Today was supposed to be a special day. I had been anticipating today for a couple of months. I was supposed to run the Cherry Tree 10 Mile Race in Brooklyn as my first "official" race of 2010. Since I ran this same race last year, my performance in this race was not only supposed to give me a sense of my current level of fitness, it was also supposed to tell me where I am now as compared to the same point last year. In short, this race was supposed to be a big "fitness test" for me.
Maybe I should have informed the MTA before making such grandiose plans. Apparently on the weekends, two hours isn't enough buffer time to go from East Queens to Prospect Park in the middle of Brooklyn, a trip that would take an hour tops on the weekdays. Aside from "weekend construction" halting the F train randomly on the edge of Brooklyn necessitating a transfer to a shuttle bus for the rest of the trip, they left me high and dry this morning when it refused to even show for 40 minutes! C'mon MTA! By the time I found one and got myself moving into Manhattan, it was already too late. There would be no way I'd make it to the race in time. I was almost beside myself in annoyance and anger!
Since my chance at an "official" race was now shot, I made the executive decision that I'd hold my own "unofficial" race of one and rerouted my travels toward Central Park. Along the way, I thought about what my "unofficial" race parameters should be. In the back of my mind, I vaguely remember racing myself through two loops of Central Park a year ago in preparation in Boston. I remember pulling off an average pace of around 6:45 in that race simulation and afterwards feeling quite confident of my chances in running a good marathon. So I thought I would make that my target today to have a repeat performance as both a personal fitness test and a race goal.
Fifteen minutes later, dressed in my Saucony race jacket over a long sleeve tech shirt and race shorts that haven't been worn since last summer, I found myself at the foot of the Fred Lebow statue with a few dozen other runners but no other participants, anxious to start my unofficial secret race.
In retrospect, I probably should not have psyched myself so much in anticipation of this run because I made the same mistake I always do in races - I started out too fast. Mile 1 came in at 6:24, and Mile 2 (which included the gnarly Harlem Hill) came in at 6:31. By the time I was done with my first 5K, I was ready to throw in the towel. Somehow, I battled through, barely maintaining mile 5 and mile 6 at marathon pace (6:52) and finish the first loop (6.07 miles) in 40:29 for a 6:40 average pace.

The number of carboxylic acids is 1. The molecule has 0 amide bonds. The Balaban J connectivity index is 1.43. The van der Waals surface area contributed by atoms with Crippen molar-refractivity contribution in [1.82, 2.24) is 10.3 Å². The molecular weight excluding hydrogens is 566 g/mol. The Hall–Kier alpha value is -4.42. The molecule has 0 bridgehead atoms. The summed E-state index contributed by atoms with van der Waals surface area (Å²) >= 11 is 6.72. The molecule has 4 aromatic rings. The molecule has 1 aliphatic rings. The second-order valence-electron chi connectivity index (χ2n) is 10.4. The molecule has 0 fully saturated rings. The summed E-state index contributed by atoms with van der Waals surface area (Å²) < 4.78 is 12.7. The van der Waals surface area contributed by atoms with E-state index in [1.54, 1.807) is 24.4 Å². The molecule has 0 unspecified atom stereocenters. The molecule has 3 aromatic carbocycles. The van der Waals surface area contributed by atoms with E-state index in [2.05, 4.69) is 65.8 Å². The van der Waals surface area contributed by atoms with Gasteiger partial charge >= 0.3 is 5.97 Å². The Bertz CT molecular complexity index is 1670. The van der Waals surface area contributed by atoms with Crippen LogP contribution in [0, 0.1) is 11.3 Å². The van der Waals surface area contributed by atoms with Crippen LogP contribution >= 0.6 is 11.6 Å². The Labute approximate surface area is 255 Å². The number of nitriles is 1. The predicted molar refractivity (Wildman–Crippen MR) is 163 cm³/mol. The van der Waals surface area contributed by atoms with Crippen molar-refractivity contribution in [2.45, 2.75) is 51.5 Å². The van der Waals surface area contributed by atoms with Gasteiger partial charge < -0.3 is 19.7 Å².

At this point, it was approaching noon, I was sweating profusely and my heart rate (after passing through the gauntlet of Cat Hill) was through the roof. I thought about quitting seeing as I was in no shape to tackle all those hills a second time. But then I remembered that this was no ordinary workout nor for that matter an ordinary race. This was a secret race against me. No one out here knows I'm struggling. No one out here is passing me by. So technically I'm still winning! For some reason that was all the motivation I needed (after shedding my jacket and taking a sip of Gatorade) for me to start the second loop.
Maybe I was more aware of myself. Maybe I was much more conscious of not overextending my pace. Whatever the reason was, the second loop went so much better for me. I slowed down. The pace became more stable and consistent and I didn't feel like puking even after sprinting in at the last mile. Woohoo! As an added bonus, I even negatively splitted each section by a couple of seconds despite the fact that my average heart rate didn't budge at all through the whole second loop. I finished the second six mile (6.07 miles) loop in 40:53 for an average pace of 6:44.
Altogether then, I finished my unofficial secret 12.14 mile race in 1:21:22, which is an average pace of 6:42 min/mi. When I got home, I saw that my race of similar distance last year was run in 12 seconds slower which meant that I captured the gold in this race of one today. Yeah baby! (On a side note, last year's race of one was actually done on March 12, which meant I am one month ahead of schedule even though my target marathon is two weeks later! Score and double score!)
So in the end, although I never got a chance to test my fitness in an officially scored race, I was still able to hold my own unofficial race and claim my own personal victory. I even learned and re-learned some valuable lessons that I can incorporate into future workouts. Not bad I'd say for recovering a good workout after missing a highly anticipated race. Take that, MTA!